We are living through extremely complex times in which systems, organizations, power dynamics, economies, societies and human well-being are in a state of flux and great change. Old ways of working and old structures are being challenged and are decaying, while new structures and ways of working are evolving.
The space between the “old” and the “being borne” we are calling liminal times. And in these times, MLG believes we must collectively co-create sustainable, positive futures for individuals, organizations and their employees, families and communities, our global society, and the Earth.
In this Blog, we will share insights with our followers in the areas where MLG works to support organizations and individuals. Also, we will offer tools, techniques and resources that we believe are valuable because they have been crafted with care and are particularly beneficial in liminal times. We believe they will help empower organizations and individuals to adapt, transform, and be creative in these complex times.
MLG’s areas of work are: Adaptive Leadership, Transformation & Change, and Diversity & Inclusion. Our next Blog will be on Leadership in Liminal Times. Past definitions of leadership describe the “what and “how” of leadership, and continue to have value in certain situations. However, these styles must be integrated with the “state of being” of leadership and be collectively exercised by all roles or levels within an organization, community or family, and by individuals. We describe this as Adaptive Leadership—leadership in liminal times.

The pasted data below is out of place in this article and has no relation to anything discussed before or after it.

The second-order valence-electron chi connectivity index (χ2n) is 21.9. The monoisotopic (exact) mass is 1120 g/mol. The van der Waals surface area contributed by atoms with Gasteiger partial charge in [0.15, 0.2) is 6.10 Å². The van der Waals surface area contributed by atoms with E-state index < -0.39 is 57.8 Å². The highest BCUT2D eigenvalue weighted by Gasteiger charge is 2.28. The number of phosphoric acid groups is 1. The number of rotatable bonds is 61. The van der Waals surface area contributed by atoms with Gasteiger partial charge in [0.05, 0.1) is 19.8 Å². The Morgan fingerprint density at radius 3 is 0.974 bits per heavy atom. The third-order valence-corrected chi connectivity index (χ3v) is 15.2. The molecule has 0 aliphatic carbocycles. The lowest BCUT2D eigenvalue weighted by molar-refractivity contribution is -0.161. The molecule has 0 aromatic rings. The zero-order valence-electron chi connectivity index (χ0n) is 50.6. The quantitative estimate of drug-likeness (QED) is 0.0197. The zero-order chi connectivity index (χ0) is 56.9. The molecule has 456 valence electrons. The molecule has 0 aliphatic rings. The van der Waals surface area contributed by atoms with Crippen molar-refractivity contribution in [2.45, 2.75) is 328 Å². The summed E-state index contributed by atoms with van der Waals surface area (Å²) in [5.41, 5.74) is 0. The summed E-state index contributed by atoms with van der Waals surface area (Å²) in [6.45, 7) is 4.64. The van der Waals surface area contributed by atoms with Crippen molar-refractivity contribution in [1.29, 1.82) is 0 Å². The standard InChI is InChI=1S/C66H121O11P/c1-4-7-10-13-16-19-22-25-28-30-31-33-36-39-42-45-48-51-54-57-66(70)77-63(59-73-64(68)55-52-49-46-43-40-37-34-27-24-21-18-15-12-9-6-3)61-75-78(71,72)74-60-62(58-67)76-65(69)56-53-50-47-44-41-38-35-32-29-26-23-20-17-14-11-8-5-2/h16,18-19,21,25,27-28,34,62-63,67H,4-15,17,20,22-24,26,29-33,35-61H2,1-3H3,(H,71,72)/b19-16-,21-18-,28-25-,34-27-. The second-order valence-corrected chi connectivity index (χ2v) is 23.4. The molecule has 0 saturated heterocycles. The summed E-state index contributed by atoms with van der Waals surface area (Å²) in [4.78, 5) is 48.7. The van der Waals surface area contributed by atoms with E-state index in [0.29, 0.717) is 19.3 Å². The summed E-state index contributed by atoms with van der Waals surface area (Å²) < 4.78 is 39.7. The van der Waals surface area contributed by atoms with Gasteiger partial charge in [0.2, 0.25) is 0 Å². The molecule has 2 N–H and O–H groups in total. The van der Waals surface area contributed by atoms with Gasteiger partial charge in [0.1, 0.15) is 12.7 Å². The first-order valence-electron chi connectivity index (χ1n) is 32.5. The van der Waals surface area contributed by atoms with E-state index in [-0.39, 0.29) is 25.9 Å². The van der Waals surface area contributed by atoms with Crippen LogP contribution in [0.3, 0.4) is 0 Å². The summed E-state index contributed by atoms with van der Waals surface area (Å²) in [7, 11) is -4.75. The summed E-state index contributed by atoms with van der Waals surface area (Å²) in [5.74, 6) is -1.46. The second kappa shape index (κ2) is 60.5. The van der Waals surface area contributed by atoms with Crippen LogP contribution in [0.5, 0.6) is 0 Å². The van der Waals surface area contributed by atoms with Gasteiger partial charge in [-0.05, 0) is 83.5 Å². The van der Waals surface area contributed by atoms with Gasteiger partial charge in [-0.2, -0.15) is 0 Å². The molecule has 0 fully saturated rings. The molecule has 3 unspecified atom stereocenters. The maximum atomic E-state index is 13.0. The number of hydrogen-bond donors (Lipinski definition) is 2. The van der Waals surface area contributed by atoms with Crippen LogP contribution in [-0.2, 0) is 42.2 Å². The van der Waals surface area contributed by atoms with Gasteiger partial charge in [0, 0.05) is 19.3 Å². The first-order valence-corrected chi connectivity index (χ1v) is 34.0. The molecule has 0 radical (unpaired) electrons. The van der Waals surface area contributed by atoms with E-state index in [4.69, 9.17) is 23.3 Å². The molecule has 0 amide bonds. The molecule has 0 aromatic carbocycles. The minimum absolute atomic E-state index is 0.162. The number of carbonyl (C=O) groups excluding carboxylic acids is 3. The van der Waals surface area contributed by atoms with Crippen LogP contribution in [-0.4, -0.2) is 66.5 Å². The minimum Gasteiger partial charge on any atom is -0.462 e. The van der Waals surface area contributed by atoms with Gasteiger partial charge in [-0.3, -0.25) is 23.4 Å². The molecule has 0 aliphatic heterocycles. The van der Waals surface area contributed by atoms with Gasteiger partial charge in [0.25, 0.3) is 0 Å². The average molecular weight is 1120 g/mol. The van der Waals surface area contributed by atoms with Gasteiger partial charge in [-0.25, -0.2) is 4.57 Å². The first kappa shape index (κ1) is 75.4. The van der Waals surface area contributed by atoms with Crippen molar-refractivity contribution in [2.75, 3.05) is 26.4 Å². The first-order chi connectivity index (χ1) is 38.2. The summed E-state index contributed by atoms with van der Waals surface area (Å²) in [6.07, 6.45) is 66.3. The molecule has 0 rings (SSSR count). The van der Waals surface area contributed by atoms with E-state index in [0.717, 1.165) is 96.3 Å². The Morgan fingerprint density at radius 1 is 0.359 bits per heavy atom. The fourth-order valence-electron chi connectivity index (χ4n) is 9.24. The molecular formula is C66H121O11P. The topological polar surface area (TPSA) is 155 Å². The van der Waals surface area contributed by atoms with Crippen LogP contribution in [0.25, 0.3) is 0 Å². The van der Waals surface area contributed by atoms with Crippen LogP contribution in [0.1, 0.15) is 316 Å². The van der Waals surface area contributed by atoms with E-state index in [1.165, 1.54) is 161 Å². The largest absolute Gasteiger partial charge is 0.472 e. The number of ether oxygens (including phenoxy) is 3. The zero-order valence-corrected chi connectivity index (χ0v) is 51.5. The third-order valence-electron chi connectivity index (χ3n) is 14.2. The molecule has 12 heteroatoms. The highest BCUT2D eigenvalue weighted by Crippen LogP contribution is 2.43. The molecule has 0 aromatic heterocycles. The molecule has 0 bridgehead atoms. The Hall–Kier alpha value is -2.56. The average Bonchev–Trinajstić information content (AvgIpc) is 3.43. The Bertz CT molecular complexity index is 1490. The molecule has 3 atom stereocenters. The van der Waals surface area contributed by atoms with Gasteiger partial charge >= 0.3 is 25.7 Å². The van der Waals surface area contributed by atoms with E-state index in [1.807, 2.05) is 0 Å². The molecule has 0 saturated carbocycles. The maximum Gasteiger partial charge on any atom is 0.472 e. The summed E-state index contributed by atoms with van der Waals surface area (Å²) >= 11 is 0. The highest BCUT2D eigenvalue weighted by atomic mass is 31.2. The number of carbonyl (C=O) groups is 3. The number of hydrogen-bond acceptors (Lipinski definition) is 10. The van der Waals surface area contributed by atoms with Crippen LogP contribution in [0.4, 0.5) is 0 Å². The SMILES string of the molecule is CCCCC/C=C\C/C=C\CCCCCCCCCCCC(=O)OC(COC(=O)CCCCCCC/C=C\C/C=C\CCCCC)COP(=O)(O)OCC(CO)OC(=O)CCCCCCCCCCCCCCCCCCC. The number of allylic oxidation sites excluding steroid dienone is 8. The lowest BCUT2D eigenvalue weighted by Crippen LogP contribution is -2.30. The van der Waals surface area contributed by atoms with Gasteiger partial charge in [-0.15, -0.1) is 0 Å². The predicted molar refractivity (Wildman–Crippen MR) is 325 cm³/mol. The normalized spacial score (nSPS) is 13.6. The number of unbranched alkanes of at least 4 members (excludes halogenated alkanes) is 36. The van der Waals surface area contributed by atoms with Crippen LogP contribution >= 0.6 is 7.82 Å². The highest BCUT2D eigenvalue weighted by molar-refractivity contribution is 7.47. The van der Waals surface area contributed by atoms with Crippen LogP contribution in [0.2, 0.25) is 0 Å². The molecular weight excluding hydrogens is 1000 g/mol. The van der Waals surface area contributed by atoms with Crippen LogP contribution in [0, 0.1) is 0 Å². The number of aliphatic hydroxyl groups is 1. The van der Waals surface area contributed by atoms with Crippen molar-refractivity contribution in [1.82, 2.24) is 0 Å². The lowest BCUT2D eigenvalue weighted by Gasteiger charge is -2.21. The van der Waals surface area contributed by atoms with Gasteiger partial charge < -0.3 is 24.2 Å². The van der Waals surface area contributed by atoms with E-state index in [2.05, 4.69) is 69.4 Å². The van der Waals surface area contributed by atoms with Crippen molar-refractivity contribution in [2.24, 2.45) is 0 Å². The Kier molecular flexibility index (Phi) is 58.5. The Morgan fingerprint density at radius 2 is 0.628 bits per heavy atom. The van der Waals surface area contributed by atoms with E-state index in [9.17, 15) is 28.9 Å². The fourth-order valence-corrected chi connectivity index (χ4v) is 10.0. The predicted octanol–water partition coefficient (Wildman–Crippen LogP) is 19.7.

MLG’s “Spoiler Alert”: We do not believe in reinventing the wheel. What we will share with you will be tools, resources, etc. developed by organizations or individuals for whom we have great respect or with whom we may have affiliated. In our opinion, they represent the best available “evidence-based” resources for these times, and we utilize these resources in our work.
See you in a few weeks!
Barbara at The MiraLite Group
 The idea of liminality was first introduced in the field of anthropology in 1909 by Arnold Van Gennel in Les Rise de Passage. Rites of passage included coming of age rituals and including three phases—separation, liminal period, and re-assimilation. In second half of the 20th century, Victor Turner further described liminality in his work Liminality and Communitas by saying in liminal periods individuals are “neither here nor there; they are betwixt and between the positions assigned and arrayed by law, custom, convention….” And he describes this betwixt and between period as giving rise to the “realm of pure possibility”. See http://www.liminality.org/about/whatisliminality.